Customers from Hell
Five Do's and Don'ts for calming cranky customers
Perhaps you’ve noticed that customers are becoming increasingly hostile. Case in point was the highly publicized incident where a patron in a fast food restaurant became so enraged that he attacked the restaurant manager. The customer spilled his coffee on his breakfast and when the manager refused to replace the meal, the ensuing argument led to violence that ended with the customer being arrested.
It seems in our fast-paced frenetic world customers are now more tired, rushed, stressed, and downright fed-up. That’s why in my customer service seminars both managers and frontline employees frequently ask me how to handle the proverbial customer from hell. Here are five Do’s and Don’ts for calming cranky customers.
1. Do consider the big picture. Don’t focus on the single transaction.
The fast food fisticuffs could have been avoided if the restaurant manager (better yet the frontline employee) would have cheerfully replaced the patron’s meal for free. The incremental cost to the restaurant would have been nominal, and the loyalty and subsequent return on investment would have been substantial. Instead, the manager took the low road and focused on the cost of the meal and the fact that it wasn’t the restaurant’s fault. Guy should have been litigator; he certainly wasn’t a business person.
2. Do acknowledge feelings. Don’t say, ‘Calm Down.’ Ever.
Can you think of a single example in the history of the world when telling somebody to, ‘Calm down’ did anything other than make things worse? Me neither. It’s never appropriate to tell someone how they should feel. On the contrary, you’ll improve their demeanor by validating their feelings with empathic statements like, ‘That sounds frustrating.’
3. Do ask the four Ws. Don’t ask ‘Why’
When a customer has a problem and you need the pertinent details, ask the four Ws: who, what, where, and when. But avoid asking Why. Generally, the response to why something went wrong is that someone was inept. Imagine asking a customer, ‘Why didn’t you read the instructions?’ This is not constructive and just makes things worse.
4. Do apologize for foul-ups. Don’t over explain.
Over the 20 years that I’ve written and delivered customized customer service seminars, I’ve discovered that the main reason customers become irritated is simple – the organization broke a promise; one that was either expressed or implied. Telling a customer, ‘I’ll call you back’, then neglecting to do so is called lying. If we normally complete a project in 3 days, and this time it takes 3 weeks, we are now breaking an implied promise. In both cases the customer didn’t get what they expected so we need to apologize. It’s also helpful to give them something extra to make up for the customer’s hassle factor. If there are extenuating circumstances then give the customer a brief explanation. But keep it short. Going into lengthy details about why you couldn’t keep your end of the bargain sounds like trying to rationalize poor service. It only makes matters worse.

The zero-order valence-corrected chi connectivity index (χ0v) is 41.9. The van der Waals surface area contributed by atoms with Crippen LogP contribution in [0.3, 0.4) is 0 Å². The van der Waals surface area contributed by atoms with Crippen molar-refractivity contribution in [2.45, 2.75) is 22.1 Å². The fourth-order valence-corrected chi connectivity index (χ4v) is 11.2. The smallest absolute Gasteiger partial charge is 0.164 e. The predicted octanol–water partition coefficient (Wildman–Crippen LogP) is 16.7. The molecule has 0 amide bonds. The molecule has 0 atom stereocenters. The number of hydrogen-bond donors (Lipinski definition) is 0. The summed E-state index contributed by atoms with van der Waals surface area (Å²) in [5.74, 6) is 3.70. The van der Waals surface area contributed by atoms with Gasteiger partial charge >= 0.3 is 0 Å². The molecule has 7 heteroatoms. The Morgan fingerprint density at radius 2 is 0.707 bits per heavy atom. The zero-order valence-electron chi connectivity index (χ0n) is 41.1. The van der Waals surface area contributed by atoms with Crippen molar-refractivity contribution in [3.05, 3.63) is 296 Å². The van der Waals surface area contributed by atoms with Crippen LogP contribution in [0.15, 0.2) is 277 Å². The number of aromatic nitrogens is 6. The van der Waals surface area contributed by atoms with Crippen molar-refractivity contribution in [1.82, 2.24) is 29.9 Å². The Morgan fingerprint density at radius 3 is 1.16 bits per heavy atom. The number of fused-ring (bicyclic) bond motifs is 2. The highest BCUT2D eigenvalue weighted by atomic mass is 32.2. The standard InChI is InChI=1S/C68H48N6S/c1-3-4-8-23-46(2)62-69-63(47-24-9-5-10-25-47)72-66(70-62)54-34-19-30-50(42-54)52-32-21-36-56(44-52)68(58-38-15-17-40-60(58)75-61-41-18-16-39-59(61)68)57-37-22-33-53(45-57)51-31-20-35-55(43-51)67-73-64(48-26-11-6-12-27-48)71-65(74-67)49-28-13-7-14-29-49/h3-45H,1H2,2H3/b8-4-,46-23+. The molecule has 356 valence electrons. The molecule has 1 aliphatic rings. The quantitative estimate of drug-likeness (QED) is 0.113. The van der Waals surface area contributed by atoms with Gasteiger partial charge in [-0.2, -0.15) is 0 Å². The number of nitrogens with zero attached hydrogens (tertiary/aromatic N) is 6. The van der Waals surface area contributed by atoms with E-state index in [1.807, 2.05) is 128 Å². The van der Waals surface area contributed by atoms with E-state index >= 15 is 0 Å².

5. Do be respectful. Don’t become a doormat.
Some customers are not in their best when they get angry. They can shout, swear, cry, or become abusive. That does not give us license to react in kind. We do need to be respectful. We don’t need to kowtow. Imagine a customer, upset about a late delivery, is swearing at a supplier on the phone. In that case the supplier would do well to respond with something like, ‘Sir, I want to help you. Using that language however, is preventing me from focusing on resolving this issue. So I’m going to ask you to stop using that language so we can focus on fixing the problem.’ If the customer continues with the verbal abuse, close the conversation with, ‘Sir, as I explained earlier I want to help you, but I can’t help you when you’re using that kind of language. I’m going to hang up now, but please call back when you can talk to me without using that language. Goodbye.’ Then go immediately to your supervisor and give them the details of the conversation. That way, they’ll be forewarned when the customer calls back demanding to talk with the manager.
Bottom line – have some empathy
Who among us can claim that as a customer, we’ve never been terse or worse with a service representative who was in no way responsible for the foul-up? Some customers are cranky because stuff happens in their lives that has nothing to do with you. So before becoming too self-righteous or casting proverbial stones at those miserable customers, we’d do well to put ourselves in their shoes.
It’s also worth remembering that if work was supposed to be fun they wouldn’t need to pay us. Dealing with upset customers sometimes comes with the territory. Fortunately, by learning to handle difficult customers well, you’ll make them even more loyal than before the foul-up. That makes the job less stressful and more rewarding for everyone.
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For articles on Dealing with Upset Customers
Another recommendation that would complement this topic:
“How to Deal with Difficult People”. Whether at work or at home, a difficult person can make your life miserable. The emotional distress caused by an unpleasant customer, co-worker, or even family member can leave you feeling drained. Sometimes it feels like you’re the only one making an effort. When what you try doesn’t work you may find yourself wanting to escape. What if there was a better way to prevent and resolve conflicts?